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Sudan Cites Hezbollah, While UN Dances Around Issues of Consent and Sex Abuse in the Congo, Passing the UNIFIL Hat

Byline: Matthew Russell Lee at the UN

UNITED NATIONS, August 17 -- As the situation in Darfur continues to deteriorate, at the UN powers great and small dance around the need for the consent of Sudan's al Bashir government to the introduction of UN peacekeepers in Western Sudan. On Thursday Inner City Press asked Sudan's UN envoy Omar Bashir Mohamed Manis to explain his president's analogy of himself to Hezbollah and UN blue helmets to Israel. He answered that this merely reiterated Sudan's position against any transfer of mission in Darfur from the African Union to the UN. Regardless of the situation on the ground, he said, they want to introduce UN troops. Why?

            While Sudan's president has previously ascribed this to colonialism and a clash of civilizations and religions, at the UN on Thursday questions were answered with other questions. The Security Council's president, Ghanaian Ambassador Nana Effah-Apenteng was asked by Inner City Press to respond to the Sudanese analogy of the UN to Israel. "Maybe I can pose the question back at you," Amb. Nana Effah-Apenteng said. "UNMIS is there already.  How does that effect the sovereignty of Sudan?" Inner City Press said it would try to put the question to Sudan's president, but for now has reached Sudanese Ambassador Omar Bashir Mohamed. Video here, beginning Second 34.

South Darfur

            U.S. Deputy Permanent Representative Jackie Sanders held her first media stakeout after the Security Council consultations on Sudan. She said there will be an experts' meeting on Friday on the draft resolution put forward by the U.S. and UK. Inner City Press asked her to respond to the request earlier in the week that sanctions be imposed on senior Sudanese leaders who are blocking the UN. She responded that while in the Council "we haven't gotten into targeted sanctions," it should be "looked at closely, we would be supportive."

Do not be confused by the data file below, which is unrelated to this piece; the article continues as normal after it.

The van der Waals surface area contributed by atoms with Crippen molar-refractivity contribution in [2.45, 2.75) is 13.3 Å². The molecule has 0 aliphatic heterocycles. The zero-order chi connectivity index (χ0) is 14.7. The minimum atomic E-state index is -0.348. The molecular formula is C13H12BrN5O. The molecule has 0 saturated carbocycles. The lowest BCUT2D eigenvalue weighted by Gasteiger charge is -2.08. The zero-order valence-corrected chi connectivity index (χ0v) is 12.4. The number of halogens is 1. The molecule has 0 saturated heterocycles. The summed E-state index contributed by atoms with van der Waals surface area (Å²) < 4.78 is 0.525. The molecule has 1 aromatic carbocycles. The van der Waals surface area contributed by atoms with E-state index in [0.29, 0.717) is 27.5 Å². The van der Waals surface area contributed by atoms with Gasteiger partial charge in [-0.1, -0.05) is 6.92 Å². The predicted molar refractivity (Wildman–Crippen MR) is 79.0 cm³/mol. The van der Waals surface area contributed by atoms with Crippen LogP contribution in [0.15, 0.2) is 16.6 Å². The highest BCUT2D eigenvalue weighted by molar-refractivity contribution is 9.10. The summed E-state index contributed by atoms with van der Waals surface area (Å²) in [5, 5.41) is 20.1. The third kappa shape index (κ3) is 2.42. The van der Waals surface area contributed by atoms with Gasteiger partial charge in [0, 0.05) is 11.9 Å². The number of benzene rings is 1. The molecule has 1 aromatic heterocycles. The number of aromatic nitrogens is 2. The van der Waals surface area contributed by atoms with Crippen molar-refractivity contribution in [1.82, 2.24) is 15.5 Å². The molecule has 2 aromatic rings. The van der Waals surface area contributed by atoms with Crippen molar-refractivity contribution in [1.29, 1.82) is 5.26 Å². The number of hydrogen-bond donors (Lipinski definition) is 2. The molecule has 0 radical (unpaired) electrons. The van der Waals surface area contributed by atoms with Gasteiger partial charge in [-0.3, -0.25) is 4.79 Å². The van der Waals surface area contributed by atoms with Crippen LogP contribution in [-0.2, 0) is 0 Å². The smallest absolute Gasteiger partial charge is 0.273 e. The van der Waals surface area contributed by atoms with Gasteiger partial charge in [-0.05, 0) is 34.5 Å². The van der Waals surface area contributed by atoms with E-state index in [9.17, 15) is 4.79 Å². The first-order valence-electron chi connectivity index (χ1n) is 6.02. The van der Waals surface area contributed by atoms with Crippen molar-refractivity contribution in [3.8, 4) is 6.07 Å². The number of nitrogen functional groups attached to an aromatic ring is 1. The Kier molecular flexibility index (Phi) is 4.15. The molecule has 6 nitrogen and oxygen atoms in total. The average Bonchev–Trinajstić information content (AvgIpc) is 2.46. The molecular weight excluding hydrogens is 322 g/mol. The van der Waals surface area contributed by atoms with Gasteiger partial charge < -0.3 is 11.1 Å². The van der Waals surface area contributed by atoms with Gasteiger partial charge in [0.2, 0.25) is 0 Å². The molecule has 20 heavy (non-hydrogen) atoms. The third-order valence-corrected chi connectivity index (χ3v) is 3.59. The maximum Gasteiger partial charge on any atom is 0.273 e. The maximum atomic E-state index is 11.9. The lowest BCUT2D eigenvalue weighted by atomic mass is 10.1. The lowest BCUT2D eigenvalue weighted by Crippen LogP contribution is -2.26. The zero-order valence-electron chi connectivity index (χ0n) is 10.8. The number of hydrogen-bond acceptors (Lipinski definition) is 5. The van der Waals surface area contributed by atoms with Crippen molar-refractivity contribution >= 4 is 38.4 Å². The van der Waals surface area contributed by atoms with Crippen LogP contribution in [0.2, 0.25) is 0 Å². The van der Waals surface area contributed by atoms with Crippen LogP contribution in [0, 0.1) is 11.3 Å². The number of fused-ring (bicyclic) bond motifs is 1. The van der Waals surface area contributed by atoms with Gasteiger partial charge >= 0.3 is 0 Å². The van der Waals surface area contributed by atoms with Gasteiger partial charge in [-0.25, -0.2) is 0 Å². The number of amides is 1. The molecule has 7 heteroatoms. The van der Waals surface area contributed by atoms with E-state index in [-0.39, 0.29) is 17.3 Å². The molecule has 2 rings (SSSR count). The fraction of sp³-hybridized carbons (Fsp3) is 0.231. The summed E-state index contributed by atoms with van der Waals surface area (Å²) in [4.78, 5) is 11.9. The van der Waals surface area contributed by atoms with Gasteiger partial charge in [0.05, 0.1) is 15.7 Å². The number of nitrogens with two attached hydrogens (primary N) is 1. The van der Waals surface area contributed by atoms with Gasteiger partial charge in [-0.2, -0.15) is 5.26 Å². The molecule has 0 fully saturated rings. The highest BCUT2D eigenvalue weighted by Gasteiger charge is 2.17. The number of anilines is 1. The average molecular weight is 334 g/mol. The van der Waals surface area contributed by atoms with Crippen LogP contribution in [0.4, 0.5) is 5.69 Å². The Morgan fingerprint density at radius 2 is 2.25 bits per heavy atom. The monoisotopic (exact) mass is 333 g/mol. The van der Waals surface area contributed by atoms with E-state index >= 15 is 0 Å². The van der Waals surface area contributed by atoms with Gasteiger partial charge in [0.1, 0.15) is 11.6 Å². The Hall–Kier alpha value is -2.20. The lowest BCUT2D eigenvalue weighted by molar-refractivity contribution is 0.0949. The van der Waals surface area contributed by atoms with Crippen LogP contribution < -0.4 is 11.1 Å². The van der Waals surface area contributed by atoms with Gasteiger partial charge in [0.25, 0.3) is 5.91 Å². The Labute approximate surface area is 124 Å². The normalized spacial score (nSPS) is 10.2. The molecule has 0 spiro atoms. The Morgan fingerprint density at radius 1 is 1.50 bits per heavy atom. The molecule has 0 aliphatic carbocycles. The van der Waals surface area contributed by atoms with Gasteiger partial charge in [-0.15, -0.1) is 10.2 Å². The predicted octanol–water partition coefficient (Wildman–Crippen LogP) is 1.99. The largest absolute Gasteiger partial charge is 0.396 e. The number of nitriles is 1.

Whether or not on Wednesday this was the U.S. position, to support target sanctions on president Bashir and others, the U.S. Mission Thursday provided this transcript:

Inner City Press: Does the US have a position on that request? Has it been discussed in the Council?

Ambassador Sanders: We haven't gotten into the details of targeted sanctions lately in the Council. I think it's something that we certainly need to look at carefully, and we would be supportive.

            Meanwhile the UN's mission in Congo, MONUC, announced it is investigating the involvement of UN peacekeepers in a prostitution ring involving children close to large concentrations of blue helmets in South Kivu. Responding to CNN, Kofi Annan's spokesman's office provided incrementally provided the following data Thursday afternoon: "there are a total of 256 open allegations of misconduct by MONUC staff currently under investigation. Of these, 144 are allegations of sexual exploitation and abuse (SEA). We have 201 completed investigations of sexual exploitation and abuse resulting in the repatriation from the Democratic Republic of Congo of 102 military, 11 police personnel, the reprimand of three civilians and the suspension of six civilians to date." To this spokesman orally added that "an additional seven civilians were summarily dismissed on the basis of allegations."  It is unclear how sexual exploitation and abuse" is defined, in relation for example to non-minor prostitution. Also not yet provided, despite Inner City Press' mid-afternoon request, are similar allegation and investigation numbers for other UN peacekeeping missions. Developing...